Career Choice Ethics

Oxford Uehiro Prize in Practical Ethics: How Should Career Choice Ethics Address Ignorance-Related Harms?

This article received an honourable mention in the graduate category of the 2022 National Oxford Uehiro Prize in Practical Ethics.

Written by Open University student Lise du Buisson

Introduction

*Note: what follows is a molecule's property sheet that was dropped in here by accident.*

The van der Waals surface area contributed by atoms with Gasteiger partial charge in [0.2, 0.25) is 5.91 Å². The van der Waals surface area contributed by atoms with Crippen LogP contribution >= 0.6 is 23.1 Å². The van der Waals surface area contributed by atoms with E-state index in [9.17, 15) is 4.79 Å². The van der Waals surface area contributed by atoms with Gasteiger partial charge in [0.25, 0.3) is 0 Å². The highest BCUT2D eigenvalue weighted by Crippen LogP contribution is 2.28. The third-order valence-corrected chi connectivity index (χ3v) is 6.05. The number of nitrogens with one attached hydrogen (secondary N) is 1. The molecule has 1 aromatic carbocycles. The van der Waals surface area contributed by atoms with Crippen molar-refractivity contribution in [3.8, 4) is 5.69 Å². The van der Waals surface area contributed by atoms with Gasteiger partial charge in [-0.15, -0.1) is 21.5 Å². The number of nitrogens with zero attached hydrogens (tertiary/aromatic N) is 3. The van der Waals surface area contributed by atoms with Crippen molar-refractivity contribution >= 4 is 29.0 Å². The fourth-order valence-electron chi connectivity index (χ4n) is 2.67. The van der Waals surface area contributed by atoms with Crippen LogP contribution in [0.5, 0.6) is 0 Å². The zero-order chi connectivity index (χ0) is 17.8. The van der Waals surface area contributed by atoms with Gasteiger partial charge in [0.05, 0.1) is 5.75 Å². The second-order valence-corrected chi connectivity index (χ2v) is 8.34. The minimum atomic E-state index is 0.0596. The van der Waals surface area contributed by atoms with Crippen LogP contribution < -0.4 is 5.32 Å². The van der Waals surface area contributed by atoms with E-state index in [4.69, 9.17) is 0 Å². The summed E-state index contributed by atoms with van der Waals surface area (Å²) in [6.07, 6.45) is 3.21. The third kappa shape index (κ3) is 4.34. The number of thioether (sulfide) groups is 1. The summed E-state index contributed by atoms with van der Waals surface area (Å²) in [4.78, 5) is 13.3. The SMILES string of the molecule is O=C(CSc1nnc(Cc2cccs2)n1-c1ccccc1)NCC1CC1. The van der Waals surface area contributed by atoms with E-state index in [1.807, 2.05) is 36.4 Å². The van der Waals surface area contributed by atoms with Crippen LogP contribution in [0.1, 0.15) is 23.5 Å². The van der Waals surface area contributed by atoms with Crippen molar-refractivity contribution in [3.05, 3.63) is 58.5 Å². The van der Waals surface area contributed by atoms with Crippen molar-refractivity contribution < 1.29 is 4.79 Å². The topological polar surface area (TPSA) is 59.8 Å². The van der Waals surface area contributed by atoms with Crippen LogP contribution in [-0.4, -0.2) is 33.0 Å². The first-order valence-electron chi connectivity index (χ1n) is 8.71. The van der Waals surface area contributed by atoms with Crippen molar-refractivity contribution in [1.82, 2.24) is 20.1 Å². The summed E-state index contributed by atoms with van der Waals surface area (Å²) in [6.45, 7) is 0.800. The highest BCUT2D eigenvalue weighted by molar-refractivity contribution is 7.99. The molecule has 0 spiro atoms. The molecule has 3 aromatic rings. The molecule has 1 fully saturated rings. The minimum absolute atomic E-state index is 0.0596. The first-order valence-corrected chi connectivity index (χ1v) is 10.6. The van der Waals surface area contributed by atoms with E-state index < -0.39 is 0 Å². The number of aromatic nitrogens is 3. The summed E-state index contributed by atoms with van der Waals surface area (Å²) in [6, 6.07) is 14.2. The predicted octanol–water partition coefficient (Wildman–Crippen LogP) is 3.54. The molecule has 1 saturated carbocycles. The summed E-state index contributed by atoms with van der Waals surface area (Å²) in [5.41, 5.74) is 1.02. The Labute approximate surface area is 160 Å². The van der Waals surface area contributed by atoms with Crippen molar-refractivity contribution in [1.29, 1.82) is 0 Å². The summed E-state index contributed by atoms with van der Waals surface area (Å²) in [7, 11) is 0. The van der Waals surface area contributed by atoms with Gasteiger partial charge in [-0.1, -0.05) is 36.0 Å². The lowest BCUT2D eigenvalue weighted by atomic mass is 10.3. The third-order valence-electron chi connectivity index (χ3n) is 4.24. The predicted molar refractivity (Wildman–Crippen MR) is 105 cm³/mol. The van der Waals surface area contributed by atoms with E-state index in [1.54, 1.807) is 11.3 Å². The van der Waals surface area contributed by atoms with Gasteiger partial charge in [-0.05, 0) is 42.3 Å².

Choosing a career is a decision which governs most of our lives and, in large part, determines our impact on the world around us. Although being fortunate enough to freely choose a career is becoming increasingly common, surprisingly little philosophical work has been done on career choice ethics (MacAskill 2014). This essay is concerned with the question of how an altruistically-minded individual should go about choosing a career, a space currently dominated by theories oriented towards achieving the most good. Identifying an overlooked aspect of the altruistic career choice problem, I draw from non-ideal theory and the harm reduction paradigm in feminist practical ethics[1] to propose an alternative account of altruistic career choice ethics informed by where one is likely to do the least harm. Continue reading

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